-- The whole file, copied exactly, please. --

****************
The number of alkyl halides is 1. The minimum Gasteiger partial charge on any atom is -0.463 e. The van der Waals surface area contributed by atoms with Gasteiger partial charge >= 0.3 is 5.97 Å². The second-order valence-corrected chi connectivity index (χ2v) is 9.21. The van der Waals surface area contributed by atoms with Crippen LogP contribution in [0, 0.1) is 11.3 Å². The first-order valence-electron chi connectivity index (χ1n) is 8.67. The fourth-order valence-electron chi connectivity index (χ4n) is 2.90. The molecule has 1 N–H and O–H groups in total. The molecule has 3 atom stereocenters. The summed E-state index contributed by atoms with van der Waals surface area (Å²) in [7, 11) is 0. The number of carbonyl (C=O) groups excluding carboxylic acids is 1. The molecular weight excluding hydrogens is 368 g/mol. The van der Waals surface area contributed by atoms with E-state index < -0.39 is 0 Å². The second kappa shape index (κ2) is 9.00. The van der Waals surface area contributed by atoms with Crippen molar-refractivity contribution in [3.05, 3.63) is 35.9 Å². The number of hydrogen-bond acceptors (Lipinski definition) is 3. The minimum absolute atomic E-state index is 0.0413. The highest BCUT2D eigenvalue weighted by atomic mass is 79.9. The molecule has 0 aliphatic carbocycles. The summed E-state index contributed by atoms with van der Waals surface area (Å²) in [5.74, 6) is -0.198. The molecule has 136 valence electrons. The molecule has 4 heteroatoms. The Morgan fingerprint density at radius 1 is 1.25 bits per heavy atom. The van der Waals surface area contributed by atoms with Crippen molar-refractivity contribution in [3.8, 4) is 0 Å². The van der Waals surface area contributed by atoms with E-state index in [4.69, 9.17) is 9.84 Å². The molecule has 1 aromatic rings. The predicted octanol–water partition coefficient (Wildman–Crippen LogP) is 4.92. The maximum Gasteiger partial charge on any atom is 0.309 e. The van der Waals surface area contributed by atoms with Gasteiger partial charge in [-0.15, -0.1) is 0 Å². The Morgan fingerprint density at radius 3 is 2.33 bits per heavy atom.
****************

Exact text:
The number of alkyl halides is 1. The minimum Gasteiger partial charge on any atom is -0.463 e. The van der Waals surface area contributed by atoms with Gasteiger partial charge >= 0.3 is 5.97 Å². The second-order valence-corrected chi connectivity index (χ2v) is 9.21. The van der Waals surface area contributed by atoms with Crippen LogP contribution in [0, 0.1) is 11.3 Å². The first-order valence-electron chi connectivity index (χ1n) is 8.67. The fourth-order valence-electron chi connectivity index (χ4n) is 2.90. The molecule has 1 N–H and O–H groups in total. The molecule has 3 atom stereocenters. The summed E-state index contributed by atoms with van der Waals surface area (Å²) in [7, 11) is 0. The number of carbonyl (C=O) groups excluding carboxylic acids is 1. The molecular weight excluding hydrogens is 368 g/mol. The van der Waals surface area contributed by atoms with E-state index < -0.39 is 0 Å². The second kappa shape index (κ2) is 9.00. The van der Waals surface area contributed by atoms with Crippen molar-refractivity contribution in [3.05, 3.63) is 35.9 Å². The number of hydrogen-bond acceptors (Lipinski definition) is 3. The minimum absolute atomic E-state index is 0.0413. The highest BCUT2D eigenvalue weighted by atomic mass is 79.9. The molecule has 0 aliphatic carbocycles. The summed E-state index contributed by atoms with van der Waals surface area (Å²) in [5.74, 6) is -0.198. The molecule has 136 valence electrons. The molecule has 4 heteroatoms. The Morgan fingerprint density at radius 1 is 1.25 bits per heavy atom. The van der Waals surface area contributed by atoms with Crippen molar-refractivity contribution in [3.8, 4) is 0 Å². The van der Waals surface area contributed by atoms with E-state index in [4.69, 9.17) is 9.84 Å². The molecule has 1 aromatic rings. The predicted octanol–water partition coefficient (Wildman–Crippen LogP) is 4.92. The maximum Gasteiger partial charge on any atom is 0.309 e. The van der Waals surface area contributed by atoms with Gasteiger partial charge in [-0.15, -0.1) is 0 Å². The Morgan fingerprint density at radius 3 is 2.33 bits per heavy atom.